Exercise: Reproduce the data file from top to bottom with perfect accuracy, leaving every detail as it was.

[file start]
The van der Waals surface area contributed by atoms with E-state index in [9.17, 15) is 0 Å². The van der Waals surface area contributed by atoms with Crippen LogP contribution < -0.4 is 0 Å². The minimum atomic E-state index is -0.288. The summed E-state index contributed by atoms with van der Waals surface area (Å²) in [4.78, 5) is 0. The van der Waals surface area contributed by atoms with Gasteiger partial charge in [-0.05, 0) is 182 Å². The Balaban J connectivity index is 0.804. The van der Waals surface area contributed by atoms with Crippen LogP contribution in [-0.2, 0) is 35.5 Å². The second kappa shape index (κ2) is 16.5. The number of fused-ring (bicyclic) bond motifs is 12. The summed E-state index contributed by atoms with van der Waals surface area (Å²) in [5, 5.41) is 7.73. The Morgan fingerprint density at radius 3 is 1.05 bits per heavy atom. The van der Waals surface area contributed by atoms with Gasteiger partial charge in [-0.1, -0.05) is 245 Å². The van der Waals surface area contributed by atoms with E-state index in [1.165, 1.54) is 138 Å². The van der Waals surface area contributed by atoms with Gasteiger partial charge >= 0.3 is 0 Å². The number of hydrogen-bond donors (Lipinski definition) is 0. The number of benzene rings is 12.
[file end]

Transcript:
The van der Waals surface area contributed by atoms with E-state index in [9.17, 15) is 0 Å². The van der Waals surface area contributed by atoms with Crippen LogP contribution < -0.4 is 0 Å². The minimum atomic E-state index is -0.288. The summed E-state index contributed by atoms with van der Waals surface area (Å²) in [4.78, 5) is 0. The van der Waals surface area contributed by atoms with Gasteiger partial charge in [-0.05, 0) is 182 Å². The Balaban J connectivity index is 0.804. The van der Waals surface area contributed by atoms with Crippen LogP contribution in [-0.2, 0) is 35.5 Å². The second kappa shape index (κ2) is 16.5. The number of fused-ring (bicyclic) bond motifs is 12. The summed E-state index contributed by atoms with van der Waals surface area (Å²) in [5, 5.41) is 7.73. The Morgan fingerprint density at radius 3 is 1.05 bits per heavy atom. The van der Waals surface area contributed by atoms with Gasteiger partial charge in [-0.1, -0.05) is 245 Å². The van der Waals surface area contributed by atoms with E-state index in [1.165, 1.54) is 138 Å². The van der Waals surface area contributed by atoms with Gasteiger partial charge >= 0.3 is 0 Å². The number of hydrogen-bond donors (Lipinski definition) is 0. The number of benzene rings is 12.